Since Lukashenko's contested re-election to a sixth presidential term in August 2020, demonstrations have been violently repressed, while journalists covering these protests have faced systematic harassment and arbitrary detentions by the authorities. There are currently he 27 journalists jailed in Belarusfor simply doing their job.
The authorities are also closing down websites and censoring messages on social media.
The recently enacted law is just one more example of the never-ending targeting of journalists in Belarus. On 24 May, Lukashenko adopted legal measures making it compulsory to obtain a permit from the authorities to organise mass events and prohibiting journalists from live covering of such events.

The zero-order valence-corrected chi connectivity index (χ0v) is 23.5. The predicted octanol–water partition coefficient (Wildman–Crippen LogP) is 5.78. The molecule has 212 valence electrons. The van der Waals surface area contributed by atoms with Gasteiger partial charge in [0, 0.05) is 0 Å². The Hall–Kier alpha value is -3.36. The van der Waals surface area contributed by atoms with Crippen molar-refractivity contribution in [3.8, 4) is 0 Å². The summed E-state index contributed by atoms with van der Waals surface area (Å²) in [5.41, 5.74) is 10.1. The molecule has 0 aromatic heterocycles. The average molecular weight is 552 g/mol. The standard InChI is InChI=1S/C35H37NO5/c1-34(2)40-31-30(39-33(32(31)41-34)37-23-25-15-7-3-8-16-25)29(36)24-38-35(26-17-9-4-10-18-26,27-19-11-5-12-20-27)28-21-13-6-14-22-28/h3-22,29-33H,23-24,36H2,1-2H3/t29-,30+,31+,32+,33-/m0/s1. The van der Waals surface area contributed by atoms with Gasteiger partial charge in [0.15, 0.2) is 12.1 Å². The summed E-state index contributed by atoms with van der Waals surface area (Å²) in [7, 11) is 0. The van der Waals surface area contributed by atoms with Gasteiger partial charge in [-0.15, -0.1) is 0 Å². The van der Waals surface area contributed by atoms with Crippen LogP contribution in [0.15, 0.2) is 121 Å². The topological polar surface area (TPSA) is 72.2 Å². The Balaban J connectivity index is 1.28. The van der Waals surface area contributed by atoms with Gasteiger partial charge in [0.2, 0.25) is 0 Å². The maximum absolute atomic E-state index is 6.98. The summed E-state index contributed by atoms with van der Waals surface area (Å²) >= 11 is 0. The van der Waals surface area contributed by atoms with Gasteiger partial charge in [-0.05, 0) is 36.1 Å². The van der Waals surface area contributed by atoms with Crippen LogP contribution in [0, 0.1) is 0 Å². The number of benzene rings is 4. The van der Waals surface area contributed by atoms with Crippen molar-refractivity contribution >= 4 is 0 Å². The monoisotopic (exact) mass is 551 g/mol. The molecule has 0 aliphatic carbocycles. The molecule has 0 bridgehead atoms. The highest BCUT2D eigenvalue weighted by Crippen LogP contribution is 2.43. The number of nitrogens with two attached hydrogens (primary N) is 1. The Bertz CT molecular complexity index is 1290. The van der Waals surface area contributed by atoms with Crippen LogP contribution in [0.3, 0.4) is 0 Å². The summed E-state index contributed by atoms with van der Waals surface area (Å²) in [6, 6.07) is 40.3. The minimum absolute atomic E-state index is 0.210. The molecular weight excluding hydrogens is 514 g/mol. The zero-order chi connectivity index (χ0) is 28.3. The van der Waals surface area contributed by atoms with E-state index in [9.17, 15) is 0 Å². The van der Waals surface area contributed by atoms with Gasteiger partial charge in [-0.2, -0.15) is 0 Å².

In addition to this, Belarussian authorities have repeatedly labelled the media and journalists as extremists, accusing them of stirring up hatred. As the notion of “extremist activity” remains unclear in the recent legislation, it's likely to be used to suppress any dissent, but also any media activity related to the opposition organisations.
IFJ General Secretary, Anthony Bellanger, said: “Belarus is now one of the most dangerous countries in Europe for media professionals. We call on the Belarusian authorities to immediately stop the relentless targeting of journalists. The international community must take immediate action to stop the arbitrary detention of Belarussian media workers.”